Because a real solid contains more than a single unit-cell, one should also take into account the interactions of the atoms of one unit-cell with those of all other unit-cells in the system, and as such the dynamical matrix becomes a sum of matrices like the one above:

Where the sum runs over all unit-cells in the system, and Ni indicates an atom in a specific reference unit-cell, and MRi  an atom in the Rth unit-cells, for which we give index 1 to the reference unit-cell. As the forces decay with the distance between the atoms, the infinite sum can be truncated. For a Metal-Organic Framework a unit-cell will quite often suffice. For diamond, however, a larger cell is needed.

An interesting aspect to the dynamical matrix above is that all matrix-elements for a sum over n unit-cells are also present in a single dynamical matrix for a supercell containing these n unit-cells. It becomes even more interesting if one notices that due to translational symmetry one does not need to calculate all elements of the entire supercell dynamical matrix to construct the full supercell dynamical matrix.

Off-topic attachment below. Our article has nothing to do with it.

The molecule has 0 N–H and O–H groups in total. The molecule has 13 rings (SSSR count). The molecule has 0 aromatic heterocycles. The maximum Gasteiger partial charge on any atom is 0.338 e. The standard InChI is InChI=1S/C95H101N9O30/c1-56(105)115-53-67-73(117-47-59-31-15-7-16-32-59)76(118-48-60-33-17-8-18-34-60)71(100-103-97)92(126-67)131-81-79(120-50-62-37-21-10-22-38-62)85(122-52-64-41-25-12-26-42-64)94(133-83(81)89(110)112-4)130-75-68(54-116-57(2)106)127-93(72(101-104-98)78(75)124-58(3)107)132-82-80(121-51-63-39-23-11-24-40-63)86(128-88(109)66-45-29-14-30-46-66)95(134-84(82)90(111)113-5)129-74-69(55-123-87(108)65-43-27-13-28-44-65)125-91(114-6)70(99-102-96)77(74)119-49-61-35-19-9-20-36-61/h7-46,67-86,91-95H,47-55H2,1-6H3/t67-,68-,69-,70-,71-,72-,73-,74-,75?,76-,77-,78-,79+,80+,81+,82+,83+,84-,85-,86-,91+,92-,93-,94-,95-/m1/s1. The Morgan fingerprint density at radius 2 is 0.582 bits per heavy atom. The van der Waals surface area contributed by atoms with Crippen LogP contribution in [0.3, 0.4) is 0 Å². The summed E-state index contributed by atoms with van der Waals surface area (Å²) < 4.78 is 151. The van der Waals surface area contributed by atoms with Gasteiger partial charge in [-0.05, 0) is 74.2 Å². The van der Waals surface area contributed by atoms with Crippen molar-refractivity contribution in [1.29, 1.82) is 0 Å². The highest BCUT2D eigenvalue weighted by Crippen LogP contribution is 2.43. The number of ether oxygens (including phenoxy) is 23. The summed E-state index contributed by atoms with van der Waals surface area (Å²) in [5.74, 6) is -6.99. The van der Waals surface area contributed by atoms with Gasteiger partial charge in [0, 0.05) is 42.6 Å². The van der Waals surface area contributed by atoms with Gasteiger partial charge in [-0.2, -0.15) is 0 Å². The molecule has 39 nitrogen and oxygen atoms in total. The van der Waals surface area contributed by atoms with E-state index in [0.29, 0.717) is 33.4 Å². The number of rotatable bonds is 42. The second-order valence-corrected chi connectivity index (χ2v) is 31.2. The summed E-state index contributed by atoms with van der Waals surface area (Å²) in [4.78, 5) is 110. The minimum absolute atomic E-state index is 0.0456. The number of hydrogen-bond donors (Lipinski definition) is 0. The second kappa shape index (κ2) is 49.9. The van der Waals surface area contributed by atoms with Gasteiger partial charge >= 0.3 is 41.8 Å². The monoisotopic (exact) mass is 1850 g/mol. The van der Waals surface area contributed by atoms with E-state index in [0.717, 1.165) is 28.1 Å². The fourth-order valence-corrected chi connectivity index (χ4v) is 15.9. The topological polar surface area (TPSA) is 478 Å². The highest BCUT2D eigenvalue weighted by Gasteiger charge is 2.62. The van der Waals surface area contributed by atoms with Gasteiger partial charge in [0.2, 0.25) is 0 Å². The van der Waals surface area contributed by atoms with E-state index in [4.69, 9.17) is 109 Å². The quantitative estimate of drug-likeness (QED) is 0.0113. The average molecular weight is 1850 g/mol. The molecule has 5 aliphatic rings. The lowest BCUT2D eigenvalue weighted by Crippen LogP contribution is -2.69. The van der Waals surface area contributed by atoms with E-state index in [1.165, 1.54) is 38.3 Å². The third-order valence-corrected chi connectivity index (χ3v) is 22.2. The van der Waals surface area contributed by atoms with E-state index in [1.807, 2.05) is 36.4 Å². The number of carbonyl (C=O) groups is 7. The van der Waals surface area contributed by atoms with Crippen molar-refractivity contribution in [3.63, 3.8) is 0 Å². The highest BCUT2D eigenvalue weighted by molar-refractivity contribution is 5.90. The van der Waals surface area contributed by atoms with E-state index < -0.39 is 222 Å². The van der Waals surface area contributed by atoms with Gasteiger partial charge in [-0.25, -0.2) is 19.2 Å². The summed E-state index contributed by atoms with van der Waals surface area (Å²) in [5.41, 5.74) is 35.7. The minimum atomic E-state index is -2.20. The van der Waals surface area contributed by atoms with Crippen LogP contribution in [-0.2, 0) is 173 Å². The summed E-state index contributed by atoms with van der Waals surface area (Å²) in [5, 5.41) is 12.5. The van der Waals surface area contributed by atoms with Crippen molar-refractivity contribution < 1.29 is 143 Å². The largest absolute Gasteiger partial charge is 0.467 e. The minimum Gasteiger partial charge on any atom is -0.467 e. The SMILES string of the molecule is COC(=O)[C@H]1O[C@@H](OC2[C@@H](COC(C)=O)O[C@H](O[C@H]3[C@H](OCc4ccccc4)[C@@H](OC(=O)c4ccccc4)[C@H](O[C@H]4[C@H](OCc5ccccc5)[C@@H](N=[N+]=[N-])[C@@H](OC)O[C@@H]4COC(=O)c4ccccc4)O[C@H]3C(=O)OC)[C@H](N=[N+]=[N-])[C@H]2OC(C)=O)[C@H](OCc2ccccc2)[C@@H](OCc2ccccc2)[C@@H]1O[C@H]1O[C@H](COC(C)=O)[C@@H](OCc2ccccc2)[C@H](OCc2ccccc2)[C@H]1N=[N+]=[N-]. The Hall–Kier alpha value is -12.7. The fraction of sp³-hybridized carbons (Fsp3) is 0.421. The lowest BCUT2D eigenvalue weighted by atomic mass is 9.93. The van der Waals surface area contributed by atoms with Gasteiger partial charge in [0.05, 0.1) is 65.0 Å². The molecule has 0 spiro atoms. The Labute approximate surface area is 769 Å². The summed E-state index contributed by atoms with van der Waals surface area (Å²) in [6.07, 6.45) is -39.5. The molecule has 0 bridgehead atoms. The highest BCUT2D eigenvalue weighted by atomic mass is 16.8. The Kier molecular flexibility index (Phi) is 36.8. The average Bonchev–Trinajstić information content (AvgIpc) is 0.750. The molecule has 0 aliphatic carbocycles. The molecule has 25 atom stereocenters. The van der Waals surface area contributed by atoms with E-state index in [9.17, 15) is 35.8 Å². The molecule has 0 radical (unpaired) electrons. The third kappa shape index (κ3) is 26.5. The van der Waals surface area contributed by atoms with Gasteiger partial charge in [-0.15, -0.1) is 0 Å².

Assume a 2D 2×2 supercell with only a single atom present, which we represent as in the figure on the right. A single periodic copy of the supercell is added in each direction. The dynamical matrix for the supercell can now be constructed as follows: Calculate the elements of the first column (i.e. the gradient of the force felt by the atom in the reference unit-cell, in black, due to the atoms in each of the unit-cells in the supercell). Due to Newton’s third law (action = reaction), this first column and row will have the same elements (middle panel).

Translational symmetry on the other hand will allow us to determine all other elements. The most simple are the diagonal elements, which represent the self-interaction (so all are black squares). The other you can just as easily determine by looking at the schematic representation of the supercell under periodic boundary conditions. For example, to find the derivative of the force on the second cell (=second column, green square in supercell) due to the third cell (third row, blue square in supercell), we look at the square in the same relative position of the blue square to the green square, when starting from the black square: which is the red square (If you read this a couple of times it will start to make sense). Like this, the dynamical matrix of the entire supercell can be constructed.